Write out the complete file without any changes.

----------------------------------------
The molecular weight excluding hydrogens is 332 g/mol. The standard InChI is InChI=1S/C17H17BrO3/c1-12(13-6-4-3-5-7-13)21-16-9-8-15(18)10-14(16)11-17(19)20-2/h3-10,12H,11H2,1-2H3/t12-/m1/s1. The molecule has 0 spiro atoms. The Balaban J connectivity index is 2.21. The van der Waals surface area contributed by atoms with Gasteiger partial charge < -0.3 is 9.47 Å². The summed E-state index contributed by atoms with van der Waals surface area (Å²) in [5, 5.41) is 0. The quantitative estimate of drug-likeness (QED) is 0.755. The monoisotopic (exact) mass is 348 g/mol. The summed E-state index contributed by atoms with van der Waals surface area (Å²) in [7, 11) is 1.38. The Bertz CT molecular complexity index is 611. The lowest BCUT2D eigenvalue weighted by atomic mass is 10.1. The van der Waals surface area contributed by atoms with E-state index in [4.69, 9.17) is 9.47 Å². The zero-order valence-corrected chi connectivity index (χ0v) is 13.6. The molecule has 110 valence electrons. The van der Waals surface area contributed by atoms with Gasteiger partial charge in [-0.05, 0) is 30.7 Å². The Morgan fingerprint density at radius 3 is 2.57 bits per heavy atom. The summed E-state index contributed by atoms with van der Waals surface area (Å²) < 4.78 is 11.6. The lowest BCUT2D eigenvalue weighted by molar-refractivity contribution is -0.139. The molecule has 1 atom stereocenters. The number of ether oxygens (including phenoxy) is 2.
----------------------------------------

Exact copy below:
The molecular weight excluding hydrogens is 332 g/mol. The standard InChI is InChI=1S/C17H17BrO3/c1-12(13-6-4-3-5-7-13)21-16-9-8-15(18)10-14(16)11-17(19)20-2/h3-10,12H,11H2,1-2H3/t12-/m1/s1. The molecule has 0 spiro atoms. The Balaban J connectivity index is 2.21. The van der Waals surface area contributed by atoms with Gasteiger partial charge < -0.3 is 9.47 Å². The summed E-state index contributed by atoms with van der Waals surface area (Å²) in [5, 5.41) is 0. The quantitative estimate of drug-likeness (QED) is 0.755. The monoisotopic (exact) mass is 348 g/mol. The summed E-state index contributed by atoms with van der Waals surface area (Å²) in [7, 11) is 1.38. The Bertz CT molecular complexity index is 611. The lowest BCUT2D eigenvalue weighted by atomic mass is 10.1. The van der Waals surface area contributed by atoms with E-state index in [4.69, 9.17) is 9.47 Å². The zero-order valence-corrected chi connectivity index (χ0v) is 13.6. The molecule has 110 valence electrons. The van der Waals surface area contributed by atoms with Gasteiger partial charge in [-0.05, 0) is 30.7 Å². The Morgan fingerprint density at radius 3 is 2.57 bits per heavy atom. The summed E-state index contributed by atoms with van der Waals surface area (Å²) < 4.78 is 11.6. The lowest BCUT2D eigenvalue weighted by molar-refractivity contribution is -0.139. The molecule has 1 atom stereocenters. The number of ether oxygens (including phenoxy) is 2.